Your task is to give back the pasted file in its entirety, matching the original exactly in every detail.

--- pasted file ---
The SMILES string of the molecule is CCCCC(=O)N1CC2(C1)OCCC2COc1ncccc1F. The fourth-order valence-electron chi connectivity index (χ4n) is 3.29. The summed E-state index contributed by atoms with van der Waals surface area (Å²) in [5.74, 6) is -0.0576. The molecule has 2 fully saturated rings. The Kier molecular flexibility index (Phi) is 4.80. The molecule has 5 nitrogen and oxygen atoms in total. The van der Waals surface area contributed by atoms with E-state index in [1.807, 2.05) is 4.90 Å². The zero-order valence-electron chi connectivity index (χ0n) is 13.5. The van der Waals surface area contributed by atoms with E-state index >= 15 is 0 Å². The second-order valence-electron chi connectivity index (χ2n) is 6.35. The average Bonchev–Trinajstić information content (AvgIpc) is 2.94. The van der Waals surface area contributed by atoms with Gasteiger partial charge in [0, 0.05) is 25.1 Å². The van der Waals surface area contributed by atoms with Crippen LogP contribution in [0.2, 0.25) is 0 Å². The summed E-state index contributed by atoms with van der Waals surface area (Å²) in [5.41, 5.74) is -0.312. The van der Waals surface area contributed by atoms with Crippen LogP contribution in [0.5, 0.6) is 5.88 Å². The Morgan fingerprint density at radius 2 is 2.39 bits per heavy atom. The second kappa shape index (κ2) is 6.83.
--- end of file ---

The SMILES string of the molecule is CCCCC(=O)N1CC2(C1)OCCC2COc1ncccc1F. The fourth-order valence-electron chi connectivity index (χ4n) is 3.29. The summed E-state index contributed by atoms with van der Waals surface area (Å²) in [5.74, 6) is -0.0576. The molecule has 2 fully saturated rings. The Kier molecular flexibility index (Phi) is 4.80. The molecule has 5 nitrogen and oxygen atoms in total. The van der Waals surface area contributed by atoms with E-state index in [1.807, 2.05) is 4.90 Å². The zero-order valence-electron chi connectivity index (χ0n) is 13.5. The van der Waals surface area contributed by atoms with E-state index >= 15 is 0 Å². The second-order valence-electron chi connectivity index (χ2n) is 6.35. The average Bonchev–Trinajstić information content (AvgIpc) is 2.94. The van der Waals surface area contributed by atoms with Gasteiger partial charge in [0, 0.05) is 25.1 Å². The van der Waals surface area contributed by atoms with Crippen LogP contribution in [0.2, 0.25) is 0 Å². The summed E-state index contributed by atoms with van der Waals surface area (Å²) in [5.41, 5.74) is -0.312. The van der Waals surface area contributed by atoms with Crippen LogP contribution in [0.5, 0.6) is 5.88 Å². The Morgan fingerprint density at radius 2 is 2.39 bits per heavy atom. The second kappa shape index (κ2) is 6.83.